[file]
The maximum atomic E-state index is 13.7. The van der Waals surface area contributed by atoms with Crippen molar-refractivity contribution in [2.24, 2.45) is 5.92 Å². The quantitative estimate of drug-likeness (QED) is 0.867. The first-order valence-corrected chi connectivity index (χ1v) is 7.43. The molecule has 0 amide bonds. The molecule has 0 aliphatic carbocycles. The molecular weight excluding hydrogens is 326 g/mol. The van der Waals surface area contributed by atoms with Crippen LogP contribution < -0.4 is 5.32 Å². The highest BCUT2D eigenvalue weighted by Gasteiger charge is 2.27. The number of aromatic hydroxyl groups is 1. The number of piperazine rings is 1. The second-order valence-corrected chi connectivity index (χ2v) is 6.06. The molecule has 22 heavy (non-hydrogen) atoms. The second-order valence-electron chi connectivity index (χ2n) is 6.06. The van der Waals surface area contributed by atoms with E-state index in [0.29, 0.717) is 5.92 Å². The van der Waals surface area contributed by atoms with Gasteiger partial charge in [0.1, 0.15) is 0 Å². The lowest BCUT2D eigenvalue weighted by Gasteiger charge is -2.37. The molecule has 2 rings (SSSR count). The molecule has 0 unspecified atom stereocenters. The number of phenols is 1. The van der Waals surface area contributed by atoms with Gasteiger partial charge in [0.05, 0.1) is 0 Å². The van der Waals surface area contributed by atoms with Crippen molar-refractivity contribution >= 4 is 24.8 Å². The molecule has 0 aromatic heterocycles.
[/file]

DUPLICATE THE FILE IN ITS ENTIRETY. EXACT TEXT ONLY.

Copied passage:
The maximum atomic E-state index is 13.7. The van der Waals surface area contributed by atoms with Crippen molar-refractivity contribution in [2.24, 2.45) is 5.92 Å². The quantitative estimate of drug-likeness (QED) is 0.867. The first-order valence-corrected chi connectivity index (χ1v) is 7.43. The molecule has 0 amide bonds. The molecule has 0 aliphatic carbocycles. The molecular weight excluding hydrogens is 326 g/mol. The van der Waals surface area contributed by atoms with Crippen LogP contribution < -0.4 is 5.32 Å². The highest BCUT2D eigenvalue weighted by Gasteiger charge is 2.27. The number of aromatic hydroxyl groups is 1. The number of piperazine rings is 1. The second-order valence-corrected chi connectivity index (χ2v) is 6.06. The molecule has 22 heavy (non-hydrogen) atoms. The second-order valence-electron chi connectivity index (χ2n) is 6.06. The van der Waals surface area contributed by atoms with E-state index in [0.29, 0.717) is 5.92 Å². The van der Waals surface area contributed by atoms with Gasteiger partial charge in [0.1, 0.15) is 0 Å². The lowest BCUT2D eigenvalue weighted by Gasteiger charge is -2.37. The molecule has 2 rings (SSSR count). The molecule has 0 unspecified atom stereocenters. The number of phenols is 1. The van der Waals surface area contributed by atoms with Gasteiger partial charge in [0.05, 0.1) is 0 Å². The van der Waals surface area contributed by atoms with Crippen molar-refractivity contribution >= 4 is 24.8 Å². The molecule has 0 aromatic heterocycles.